\(\Sigma\) is an \( {M\times N} \) matrix with non-negative entries, termed the singular values  (diagonal entries are eigen values of A).
\(V \) is an \( {N\times N} \) orthogonal matrix.

\( H^{*} \) is the last column of \(V \)

Finding homography matrix in Matlab between 4 pairs of points

Finding homography matrix in OpenCV between 4 pairs of points

 

Finding homography matrix in OpenCV between N pairs of points

Applying homography matrix in OpenCV



 

Finding Affine Transform with Linear Least Squares

\( \)

linear least squares is a method of fitting a model to data in which the relation between data and unknown paramere can be expressed in a linear form.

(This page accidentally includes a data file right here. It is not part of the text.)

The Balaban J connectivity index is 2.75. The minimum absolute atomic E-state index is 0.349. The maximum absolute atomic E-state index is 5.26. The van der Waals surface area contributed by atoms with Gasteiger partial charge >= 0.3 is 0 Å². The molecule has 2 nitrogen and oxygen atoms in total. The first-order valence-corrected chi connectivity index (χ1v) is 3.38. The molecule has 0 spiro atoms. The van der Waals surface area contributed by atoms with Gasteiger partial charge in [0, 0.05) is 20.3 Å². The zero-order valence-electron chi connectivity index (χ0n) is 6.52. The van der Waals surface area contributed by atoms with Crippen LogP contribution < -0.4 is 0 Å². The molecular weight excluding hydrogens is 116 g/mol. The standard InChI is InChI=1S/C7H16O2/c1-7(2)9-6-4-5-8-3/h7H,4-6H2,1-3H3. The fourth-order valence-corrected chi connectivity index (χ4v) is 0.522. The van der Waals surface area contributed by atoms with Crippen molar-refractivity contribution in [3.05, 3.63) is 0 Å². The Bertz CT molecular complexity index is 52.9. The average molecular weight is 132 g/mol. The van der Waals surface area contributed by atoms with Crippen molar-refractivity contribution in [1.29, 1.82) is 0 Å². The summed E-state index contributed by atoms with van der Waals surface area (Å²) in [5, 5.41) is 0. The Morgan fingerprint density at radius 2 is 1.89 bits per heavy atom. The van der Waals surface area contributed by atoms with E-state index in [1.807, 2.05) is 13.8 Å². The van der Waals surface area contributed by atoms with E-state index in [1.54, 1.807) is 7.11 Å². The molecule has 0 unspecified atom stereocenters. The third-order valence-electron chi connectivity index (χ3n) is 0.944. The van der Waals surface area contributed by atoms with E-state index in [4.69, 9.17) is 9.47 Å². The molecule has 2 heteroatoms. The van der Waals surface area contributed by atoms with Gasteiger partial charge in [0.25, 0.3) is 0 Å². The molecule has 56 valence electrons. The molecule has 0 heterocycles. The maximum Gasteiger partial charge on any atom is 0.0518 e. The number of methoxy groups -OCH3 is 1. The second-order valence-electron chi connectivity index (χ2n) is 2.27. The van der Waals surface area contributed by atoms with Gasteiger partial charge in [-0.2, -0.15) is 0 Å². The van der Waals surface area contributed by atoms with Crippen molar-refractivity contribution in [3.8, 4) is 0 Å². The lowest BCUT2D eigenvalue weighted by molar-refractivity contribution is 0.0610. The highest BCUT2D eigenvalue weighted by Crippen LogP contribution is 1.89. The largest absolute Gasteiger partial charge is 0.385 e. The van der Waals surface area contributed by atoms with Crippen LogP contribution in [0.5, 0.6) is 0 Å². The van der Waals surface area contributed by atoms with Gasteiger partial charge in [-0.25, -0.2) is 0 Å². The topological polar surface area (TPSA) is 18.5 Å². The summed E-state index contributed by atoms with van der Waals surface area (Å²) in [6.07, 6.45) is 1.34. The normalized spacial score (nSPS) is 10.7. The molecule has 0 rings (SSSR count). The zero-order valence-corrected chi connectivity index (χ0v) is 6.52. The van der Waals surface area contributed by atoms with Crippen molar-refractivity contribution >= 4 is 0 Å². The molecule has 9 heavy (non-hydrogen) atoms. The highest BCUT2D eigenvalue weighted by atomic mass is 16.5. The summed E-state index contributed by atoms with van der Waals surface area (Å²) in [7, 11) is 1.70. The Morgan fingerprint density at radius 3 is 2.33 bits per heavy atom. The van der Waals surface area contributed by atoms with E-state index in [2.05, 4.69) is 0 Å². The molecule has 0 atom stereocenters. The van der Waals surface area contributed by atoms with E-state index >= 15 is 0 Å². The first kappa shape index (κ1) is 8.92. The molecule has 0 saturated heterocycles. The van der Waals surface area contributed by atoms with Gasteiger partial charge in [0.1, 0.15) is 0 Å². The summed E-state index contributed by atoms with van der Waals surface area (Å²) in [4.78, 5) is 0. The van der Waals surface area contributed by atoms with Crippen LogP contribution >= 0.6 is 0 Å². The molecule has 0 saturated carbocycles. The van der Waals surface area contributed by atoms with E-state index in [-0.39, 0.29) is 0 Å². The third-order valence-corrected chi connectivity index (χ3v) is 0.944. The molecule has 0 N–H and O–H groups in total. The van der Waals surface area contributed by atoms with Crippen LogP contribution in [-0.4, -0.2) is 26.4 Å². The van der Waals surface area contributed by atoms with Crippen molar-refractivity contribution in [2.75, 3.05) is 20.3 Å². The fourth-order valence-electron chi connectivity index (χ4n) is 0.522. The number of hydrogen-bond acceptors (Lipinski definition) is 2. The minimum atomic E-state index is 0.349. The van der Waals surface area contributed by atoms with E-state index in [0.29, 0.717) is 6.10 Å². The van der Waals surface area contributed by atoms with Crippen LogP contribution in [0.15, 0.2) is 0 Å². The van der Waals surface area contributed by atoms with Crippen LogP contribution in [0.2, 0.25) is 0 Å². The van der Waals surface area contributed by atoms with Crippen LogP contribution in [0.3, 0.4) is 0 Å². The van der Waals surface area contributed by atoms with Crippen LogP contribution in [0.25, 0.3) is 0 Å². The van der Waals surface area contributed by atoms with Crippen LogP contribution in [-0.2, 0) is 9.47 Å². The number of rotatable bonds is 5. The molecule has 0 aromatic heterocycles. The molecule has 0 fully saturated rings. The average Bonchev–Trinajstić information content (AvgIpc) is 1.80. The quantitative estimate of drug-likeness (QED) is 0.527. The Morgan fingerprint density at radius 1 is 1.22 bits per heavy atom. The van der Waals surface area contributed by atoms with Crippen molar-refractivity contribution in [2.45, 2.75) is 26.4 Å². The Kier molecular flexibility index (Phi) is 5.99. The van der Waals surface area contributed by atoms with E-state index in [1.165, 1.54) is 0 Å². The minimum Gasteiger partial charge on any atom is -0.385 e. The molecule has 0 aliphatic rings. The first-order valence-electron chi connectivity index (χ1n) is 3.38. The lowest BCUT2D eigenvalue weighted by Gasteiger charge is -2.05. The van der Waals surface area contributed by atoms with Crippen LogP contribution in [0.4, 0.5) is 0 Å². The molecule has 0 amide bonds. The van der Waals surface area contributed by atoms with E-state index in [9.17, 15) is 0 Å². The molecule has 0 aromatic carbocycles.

\( Ax=b\)
\( X^{*}= \underset{x}{\mathrm{argmin}}= \|Ax-b\|^{2} =(A^{T}A)^{-1}A^{T}b \)

And testing the code:

 

HARRIS Corner detector explained



 

Roll, pitch, yaw using Eigen and KDL Frame

 

From Eigen documentation:

If you are working with OpenGL 4×4 matrices then Affine3f and Affine3d are what you want.
Since Eigen defaults to column-major storage, you can directly use the Transform::data()  method to pass your transformation matrix to OpenGL.

construct a Transform:


or like this:

But note that unfortunately, because of how C++ works, you can not do this:


and with KDL Frame:

 

Generating multivariate normal distribution samples using C++11 and Eigen library.

Eigen is a great tool for matrix operations, here I found a small piece of code in Github that enables you to generate multivariate normal distribution samples using C++11 and Eigen library. The below is an example: